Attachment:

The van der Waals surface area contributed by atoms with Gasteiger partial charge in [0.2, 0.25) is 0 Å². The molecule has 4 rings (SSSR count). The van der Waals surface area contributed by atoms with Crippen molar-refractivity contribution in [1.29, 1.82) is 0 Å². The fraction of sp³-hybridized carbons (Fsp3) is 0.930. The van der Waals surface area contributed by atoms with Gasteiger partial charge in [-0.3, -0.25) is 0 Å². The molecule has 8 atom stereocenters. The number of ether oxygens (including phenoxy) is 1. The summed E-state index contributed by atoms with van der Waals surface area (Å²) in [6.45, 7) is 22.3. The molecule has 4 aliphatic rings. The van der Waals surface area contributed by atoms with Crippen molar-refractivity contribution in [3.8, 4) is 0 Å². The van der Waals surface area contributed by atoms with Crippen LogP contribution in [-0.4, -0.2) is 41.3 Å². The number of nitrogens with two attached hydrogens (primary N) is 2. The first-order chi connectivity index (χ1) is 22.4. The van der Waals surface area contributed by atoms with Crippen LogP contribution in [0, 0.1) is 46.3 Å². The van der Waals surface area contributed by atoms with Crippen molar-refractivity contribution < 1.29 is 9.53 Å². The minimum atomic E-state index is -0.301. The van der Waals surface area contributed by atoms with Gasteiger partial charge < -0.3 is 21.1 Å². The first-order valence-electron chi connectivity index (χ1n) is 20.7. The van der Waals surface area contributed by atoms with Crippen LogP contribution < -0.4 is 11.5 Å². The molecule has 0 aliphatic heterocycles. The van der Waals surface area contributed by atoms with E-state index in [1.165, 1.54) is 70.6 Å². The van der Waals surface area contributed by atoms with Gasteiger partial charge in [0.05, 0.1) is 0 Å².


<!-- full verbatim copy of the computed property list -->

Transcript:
The van der Waals surface area contributed by atoms with Gasteiger partial charge in [0.2, 0.25) is 0 Å². The molecule has 4 rings (SSSR count). The van der Waals surface area contributed by atoms with Crippen molar-refractivity contribution in [1.29, 1.82) is 0 Å². The fraction of sp³-hybridized carbons (Fsp3) is 0.930. The van der Waals surface area contributed by atoms with Gasteiger partial charge in [-0.3, -0.25) is 0 Å². The molecule has 8 atom stereocenters. The number of ether oxygens (including phenoxy) is 1. The summed E-state index contributed by atoms with van der Waals surface area (Å²) in [6.45, 7) is 22.3. The molecule has 4 aliphatic rings. The van der Waals surface area contributed by atoms with Crippen molar-refractivity contribution in [3.8, 4) is 0 Å². The van der Waals surface area contributed by atoms with Crippen LogP contribution in [-0.4, -0.2) is 41.3 Å². The number of nitrogens with two attached hydrogens (primary N) is 2. The first-order chi connectivity index (χ1) is 22.4. The van der Waals surface area contributed by atoms with Crippen LogP contribution in [0, 0.1) is 46.3 Å². The van der Waals surface area contributed by atoms with Crippen molar-refractivity contribution < 1.29 is 9.53 Å². The minimum atomic E-state index is -0.301. The van der Waals surface area contributed by atoms with Gasteiger partial charge < -0.3 is 21.1 Å². The first-order valence-electron chi connectivity index (χ1n) is 20.7. The van der Waals surface area contributed by atoms with Crippen LogP contribution < -0.4 is 11.5 Å². The molecule has 0 aliphatic heterocycles. The van der Waals surface area contributed by atoms with E-state index in [1.165, 1.54) is 70.6 Å². The van der Waals surface area contributed by atoms with Gasteiger partial charge in [0.05, 0.1) is 0 Å².